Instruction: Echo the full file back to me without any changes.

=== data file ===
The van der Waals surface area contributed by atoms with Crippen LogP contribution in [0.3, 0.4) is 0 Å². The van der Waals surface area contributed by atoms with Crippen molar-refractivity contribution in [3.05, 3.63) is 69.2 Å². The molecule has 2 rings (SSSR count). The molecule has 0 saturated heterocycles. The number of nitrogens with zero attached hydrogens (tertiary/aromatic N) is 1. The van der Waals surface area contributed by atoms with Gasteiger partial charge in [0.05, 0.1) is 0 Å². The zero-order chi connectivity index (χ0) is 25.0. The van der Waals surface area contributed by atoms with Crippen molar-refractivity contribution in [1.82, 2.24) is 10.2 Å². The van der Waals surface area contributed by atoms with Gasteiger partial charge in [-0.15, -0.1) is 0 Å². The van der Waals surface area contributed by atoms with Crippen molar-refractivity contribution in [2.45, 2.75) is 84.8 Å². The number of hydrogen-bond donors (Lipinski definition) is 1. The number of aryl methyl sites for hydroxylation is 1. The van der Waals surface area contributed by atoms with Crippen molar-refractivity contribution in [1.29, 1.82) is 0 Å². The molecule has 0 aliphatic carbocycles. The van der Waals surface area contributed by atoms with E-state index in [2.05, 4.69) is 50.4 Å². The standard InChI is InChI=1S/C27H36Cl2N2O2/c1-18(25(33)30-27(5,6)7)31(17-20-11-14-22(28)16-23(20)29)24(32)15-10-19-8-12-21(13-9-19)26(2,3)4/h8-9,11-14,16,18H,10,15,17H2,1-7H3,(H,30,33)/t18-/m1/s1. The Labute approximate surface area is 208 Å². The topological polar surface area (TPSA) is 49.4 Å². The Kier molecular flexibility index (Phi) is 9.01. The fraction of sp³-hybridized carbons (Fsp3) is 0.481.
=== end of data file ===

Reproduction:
The van der Waals surface area contributed by atoms with Crippen LogP contribution in [0.3, 0.4) is 0 Å². The van der Waals surface area contributed by atoms with Crippen molar-refractivity contribution in [3.05, 3.63) is 69.2 Å². The molecule has 2 rings (SSSR count). The molecule has 0 saturated heterocycles. The number of nitrogens with zero attached hydrogens (tertiary/aromatic N) is 1. The van der Waals surface area contributed by atoms with Gasteiger partial charge in [0.05, 0.1) is 0 Å². The zero-order chi connectivity index (χ0) is 25.0. The van der Waals surface area contributed by atoms with Crippen molar-refractivity contribution in [1.82, 2.24) is 10.2 Å². The van der Waals surface area contributed by atoms with Gasteiger partial charge in [-0.15, -0.1) is 0 Å². The van der Waals surface area contributed by atoms with Crippen molar-refractivity contribution in [2.45, 2.75) is 84.8 Å². The number of hydrogen-bond donors (Lipinski definition) is 1. The number of aryl methyl sites for hydroxylation is 1. The van der Waals surface area contributed by atoms with Crippen molar-refractivity contribution in [1.29, 1.82) is 0 Å². The molecule has 0 aliphatic carbocycles. The van der Waals surface area contributed by atoms with E-state index in [2.05, 4.69) is 50.4 Å². The standard InChI is InChI=1S/C27H36Cl2N2O2/c1-18(25(33)30-27(5,6)7)31(17-20-11-14-22(28)16-23(20)29)24(32)15-10-19-8-12-21(13-9-19)26(2,3)4/h8-9,11-14,16,18H,10,15,17H2,1-7H3,(H,30,33)/t18-/m1/s1. The Labute approximate surface area is 208 Å². The topological polar surface area (TPSA) is 49.4 Å². The Kier molecular flexibility index (Phi) is 9.01. The fraction of sp³-hybridized carbons (Fsp3) is 0.481.